6. Reactivity (Rc) whereby the individual volunteers out of a need to ˜heal’ and address their own past or current issues. This scale consists of four statements, e.g. ˜Volunteering gives me a chance to try to ensure people do not have to go through what I went through’.
7. Social (So) whereby the individual volunteers and seeks to conform to normative influences of significant others (e.g. friends or family) (Clary, Snyder & Ridge, 1992). This scale consists of five statements, e.g. ˜I volunteer because people I’m close to volunteer’.
8. Protective (Pr) whereby the individual volunteers as a means to reduce negative feelings about themselves, e.g., guilt or to address personal problems (Clary, Snyder & Ridge, 1992). This scale consists of five statements, e.g. ˜I volunteer because doing volunteer work relieves me of some of the guilt for being more fortunate than others’).
9. Social Interaction (SI) whereby the individual volunteers to build social networks and enjoys the social aspects of interacting with others. This scale consists of four statements, e.g. ˜I volunteer because volunteering provides a way for me to make new friends’.
10. Career Development (CD) whereby the individual volunteers with the prospect of making connections with people and gaining experience and field skills that may eventually be beneficial in assisting them to find employment. This scale consists of four statements, e.g. ˜I volunteer because I feel that I make important work connections through volunteering’.”
Motivated from without or within
It’s worth looking at the questions that interviewees were asked by Esmond and Dunlop (see list below) to measure what was the mix of motivations for each volunteer. What’s interesting is that the top two stand out as pretty much the only two where the emphasis is outwards. In other words, volunteering to meet “a need in the community” and “make the world a better place”, are both examples where what is happening to others is primary, and what is happening to the volunteer themselves is secondary.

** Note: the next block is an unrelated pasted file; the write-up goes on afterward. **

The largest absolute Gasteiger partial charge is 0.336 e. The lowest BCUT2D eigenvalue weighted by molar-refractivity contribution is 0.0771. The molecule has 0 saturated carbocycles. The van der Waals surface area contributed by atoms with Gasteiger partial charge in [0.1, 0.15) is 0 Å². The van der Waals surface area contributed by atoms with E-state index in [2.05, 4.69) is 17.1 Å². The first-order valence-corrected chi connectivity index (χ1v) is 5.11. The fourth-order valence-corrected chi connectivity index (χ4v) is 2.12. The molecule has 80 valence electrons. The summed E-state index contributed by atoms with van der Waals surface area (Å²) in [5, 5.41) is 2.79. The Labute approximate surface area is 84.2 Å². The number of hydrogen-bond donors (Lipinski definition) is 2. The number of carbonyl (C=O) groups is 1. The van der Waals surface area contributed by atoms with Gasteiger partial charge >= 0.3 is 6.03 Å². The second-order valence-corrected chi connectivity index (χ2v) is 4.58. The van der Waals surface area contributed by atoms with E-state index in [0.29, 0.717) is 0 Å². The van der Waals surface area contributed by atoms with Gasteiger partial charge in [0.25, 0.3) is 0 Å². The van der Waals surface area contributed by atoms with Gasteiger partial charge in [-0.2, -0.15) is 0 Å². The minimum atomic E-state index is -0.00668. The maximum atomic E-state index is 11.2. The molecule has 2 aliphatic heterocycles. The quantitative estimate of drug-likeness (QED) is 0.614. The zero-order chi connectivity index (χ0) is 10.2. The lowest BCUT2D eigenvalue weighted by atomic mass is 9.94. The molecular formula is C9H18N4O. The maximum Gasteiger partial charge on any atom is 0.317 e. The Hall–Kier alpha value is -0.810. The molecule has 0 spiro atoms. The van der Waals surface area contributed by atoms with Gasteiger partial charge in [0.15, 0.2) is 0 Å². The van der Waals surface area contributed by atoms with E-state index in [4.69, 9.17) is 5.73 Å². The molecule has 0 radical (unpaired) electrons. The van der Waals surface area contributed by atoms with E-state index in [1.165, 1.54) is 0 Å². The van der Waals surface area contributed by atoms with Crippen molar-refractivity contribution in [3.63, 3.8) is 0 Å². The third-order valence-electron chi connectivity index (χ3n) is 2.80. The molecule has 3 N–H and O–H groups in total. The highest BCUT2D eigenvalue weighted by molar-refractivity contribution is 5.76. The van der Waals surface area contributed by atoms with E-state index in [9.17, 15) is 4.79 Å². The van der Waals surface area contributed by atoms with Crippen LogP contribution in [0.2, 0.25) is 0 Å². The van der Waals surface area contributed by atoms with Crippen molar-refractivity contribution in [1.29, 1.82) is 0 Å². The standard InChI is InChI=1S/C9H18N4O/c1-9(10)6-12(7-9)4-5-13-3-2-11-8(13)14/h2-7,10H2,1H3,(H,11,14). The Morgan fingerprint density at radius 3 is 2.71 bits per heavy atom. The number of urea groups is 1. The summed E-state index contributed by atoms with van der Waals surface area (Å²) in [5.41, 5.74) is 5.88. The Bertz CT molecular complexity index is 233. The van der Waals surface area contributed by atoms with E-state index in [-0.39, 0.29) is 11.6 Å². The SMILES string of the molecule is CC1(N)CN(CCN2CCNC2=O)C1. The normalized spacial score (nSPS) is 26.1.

Many of the other questions reflect motivations based primarily on what is happening to the volunteer, and world without is secondary. For example, volunteering because of how it makes me feel (treatment as a volunteer, how useful they feel, how good the volunteering makes them feel, etc.). Another example of this is the motivation to volunteer because of what can be acquired, e.g. friends, skills, knowledge, networks, etc.
Here are Esmond and Dunlop’s questions used in their studies (note that they are ranked here based on the results of their research, i.e. statements, that interviewees agree or disagree with, at the top of the list were ranked as more important to their reason for volunteering):
Developing the Volunteer Motivation Inventory: Rank order of importance for all volunteer motivation index items
- I volunteer because I believe I am meeting a need in the community in my volunteering role.
- I volunteer because I feel that volunteering makes the world a better place.
- I volunteer because I believe that you receive what you put out in the world.
- I volunteer because I feel that volunteering gives me a better understanding of what life is about.
- I like to work with a volunteer agency which treats their volunteers and staff alike.
- Being appreciated by my volunteer agency is important to me.
- I volunteer because volunteering makes me feel useful.
- I volunteer because I feel that volunteering is a feel-good experience.
- I would very much like my children to follow my volunteering experience.
- Being respected by staff and volunteers at the agency is not important to me.
- I do not see volunteering as part of my value system.
- I volunteer because I feel that volunteering has given me the opportunity to appreciate the differences in people.
- I have not made many friends through volunteering.
- I volunteer because I believe that what goes around comes around.
- Volunteering has had little effect on my self-esteem.
- I volunteer because volunteering makes me feel like a good person.
- I do not need feedback on my volunteer work.
- I volunteer because I do not believe the community is doing enough to help those I assist as a volunteer.
- I volunteer because I do not believe the government is doing enough to help those I assist as a volunteer.
- I like to help people because I have been in difficult positions myself.
- I feel more settled in myself after volunteering.
- I have not changed as a person through volunteering.
- I volunteer because I believe everyone should volunteer.
- I volunteer because volunteering provides a way for me to make new friends. (inwards)
- I volunteer because volunteering keeps me busy. (inwards)
- I often relate my volunteering experience to my own personal life. (inwards)
- I do not think it is important that the skills I acquire through volunteering will help me in my employment. (inwards)
- My past experiences have nothing to do with my reasons for volunteering.
- I feel that it is important to receive recognition for my volunteering work.
- The social opportunities provided by the agency are important to me.
- I volunteer because volunteering gives me an opportunity to build my work skills.
- I volunteer because I feel that volunteering is a way to build ones social networks.